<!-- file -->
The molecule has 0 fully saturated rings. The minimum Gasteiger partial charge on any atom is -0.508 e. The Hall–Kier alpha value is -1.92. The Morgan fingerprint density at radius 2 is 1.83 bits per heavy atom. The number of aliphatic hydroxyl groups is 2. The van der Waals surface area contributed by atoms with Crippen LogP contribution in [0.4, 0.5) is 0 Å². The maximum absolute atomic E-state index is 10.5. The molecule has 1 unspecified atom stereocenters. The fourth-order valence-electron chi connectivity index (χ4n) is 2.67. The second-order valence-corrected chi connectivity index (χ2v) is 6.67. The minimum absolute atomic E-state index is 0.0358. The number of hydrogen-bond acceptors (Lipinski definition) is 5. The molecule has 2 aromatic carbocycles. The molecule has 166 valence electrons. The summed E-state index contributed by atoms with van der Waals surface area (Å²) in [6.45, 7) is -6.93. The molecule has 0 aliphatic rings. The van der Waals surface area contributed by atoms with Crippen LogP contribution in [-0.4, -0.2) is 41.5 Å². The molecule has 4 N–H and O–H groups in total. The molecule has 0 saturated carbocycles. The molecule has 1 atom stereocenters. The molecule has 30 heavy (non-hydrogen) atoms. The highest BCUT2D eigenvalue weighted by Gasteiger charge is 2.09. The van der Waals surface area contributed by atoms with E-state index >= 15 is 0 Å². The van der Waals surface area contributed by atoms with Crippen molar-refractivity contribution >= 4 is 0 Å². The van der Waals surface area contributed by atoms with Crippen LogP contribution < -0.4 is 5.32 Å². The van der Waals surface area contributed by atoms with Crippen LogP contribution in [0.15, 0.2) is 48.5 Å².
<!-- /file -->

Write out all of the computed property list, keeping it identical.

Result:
The molecule has 0 fully saturated rings. The minimum Gasteiger partial charge on any atom is -0.508 e. The Hall–Kier alpha value is -1.92. The Morgan fingerprint density at radius 2 is 1.83 bits per heavy atom. The number of aliphatic hydroxyl groups is 2. The van der Waals surface area contributed by atoms with Crippen LogP contribution in [0.4, 0.5) is 0 Å². The maximum absolute atomic E-state index is 10.5. The molecule has 1 unspecified atom stereocenters. The fourth-order valence-electron chi connectivity index (χ4n) is 2.67. The second-order valence-corrected chi connectivity index (χ2v) is 6.67. The minimum absolute atomic E-state index is 0.0358. The number of hydrogen-bond acceptors (Lipinski definition) is 5. The molecule has 2 aromatic carbocycles. The molecule has 166 valence electrons. The summed E-state index contributed by atoms with van der Waals surface area (Å²) in [6.45, 7) is -6.93. The molecule has 0 aliphatic rings. The van der Waals surface area contributed by atoms with Crippen LogP contribution in [-0.4, -0.2) is 41.5 Å². The molecule has 4 N–H and O–H groups in total. The molecule has 0 saturated carbocycles. The molecule has 1 atom stereocenters. The molecule has 30 heavy (non-hydrogen) atoms. The highest BCUT2D eigenvalue weighted by Gasteiger charge is 2.09. The van der Waals surface area contributed by atoms with E-state index >= 15 is 0 Å². The van der Waals surface area contributed by atoms with Crippen molar-refractivity contribution >= 4 is 0 Å². The van der Waals surface area contributed by atoms with Crippen LogP contribution < -0.4 is 5.32 Å². The van der Waals surface area contributed by atoms with Crippen LogP contribution in [0.15, 0.2) is 48.5 Å².